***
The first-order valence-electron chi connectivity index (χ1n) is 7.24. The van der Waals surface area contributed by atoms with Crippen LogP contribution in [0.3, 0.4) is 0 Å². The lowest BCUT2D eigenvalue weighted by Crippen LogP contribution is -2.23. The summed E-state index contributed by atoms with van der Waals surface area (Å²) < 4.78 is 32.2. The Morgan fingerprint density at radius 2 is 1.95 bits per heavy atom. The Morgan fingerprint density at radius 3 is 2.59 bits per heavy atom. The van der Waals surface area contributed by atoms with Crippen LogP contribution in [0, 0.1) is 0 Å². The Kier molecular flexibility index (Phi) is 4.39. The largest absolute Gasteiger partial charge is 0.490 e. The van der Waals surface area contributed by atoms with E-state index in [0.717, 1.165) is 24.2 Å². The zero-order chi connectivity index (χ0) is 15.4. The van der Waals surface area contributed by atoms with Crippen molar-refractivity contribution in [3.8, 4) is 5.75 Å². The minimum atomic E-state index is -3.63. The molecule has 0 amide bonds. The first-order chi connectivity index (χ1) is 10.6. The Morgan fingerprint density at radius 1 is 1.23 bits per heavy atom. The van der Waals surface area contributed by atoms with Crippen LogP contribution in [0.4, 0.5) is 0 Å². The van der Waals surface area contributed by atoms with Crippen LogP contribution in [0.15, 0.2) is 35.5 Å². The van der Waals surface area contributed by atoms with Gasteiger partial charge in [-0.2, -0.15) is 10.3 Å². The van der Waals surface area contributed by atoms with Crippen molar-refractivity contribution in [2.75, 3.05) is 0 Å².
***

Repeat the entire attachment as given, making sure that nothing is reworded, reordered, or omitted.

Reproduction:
The first-order valence-electron chi connectivity index (χ1n) is 7.24. The van der Waals surface area contributed by atoms with Crippen LogP contribution in [0.3, 0.4) is 0 Å². The lowest BCUT2D eigenvalue weighted by Crippen LogP contribution is -2.23. The summed E-state index contributed by atoms with van der Waals surface area (Å²) < 4.78 is 32.2. The Morgan fingerprint density at radius 2 is 1.95 bits per heavy atom. The Morgan fingerprint density at radius 3 is 2.59 bits per heavy atom. The van der Waals surface area contributed by atoms with Crippen LogP contribution in [0, 0.1) is 0 Å². The Kier molecular flexibility index (Phi) is 4.39. The largest absolute Gasteiger partial charge is 0.490 e. The van der Waals surface area contributed by atoms with E-state index in [0.717, 1.165) is 24.2 Å². The zero-order chi connectivity index (χ0) is 15.4. The van der Waals surface area contributed by atoms with Crippen molar-refractivity contribution in [3.8, 4) is 5.75 Å². The minimum atomic E-state index is -3.63. The molecule has 0 amide bonds. The first-order chi connectivity index (χ1) is 10.6. The Morgan fingerprint density at radius 1 is 1.23 bits per heavy atom. The van der Waals surface area contributed by atoms with Crippen LogP contribution in [0.4, 0.5) is 0 Å². The van der Waals surface area contributed by atoms with Crippen LogP contribution in [0.15, 0.2) is 35.5 Å². The van der Waals surface area contributed by atoms with Gasteiger partial charge in [-0.2, -0.15) is 10.3 Å². The van der Waals surface area contributed by atoms with Crippen molar-refractivity contribution in [2.75, 3.05) is 0 Å².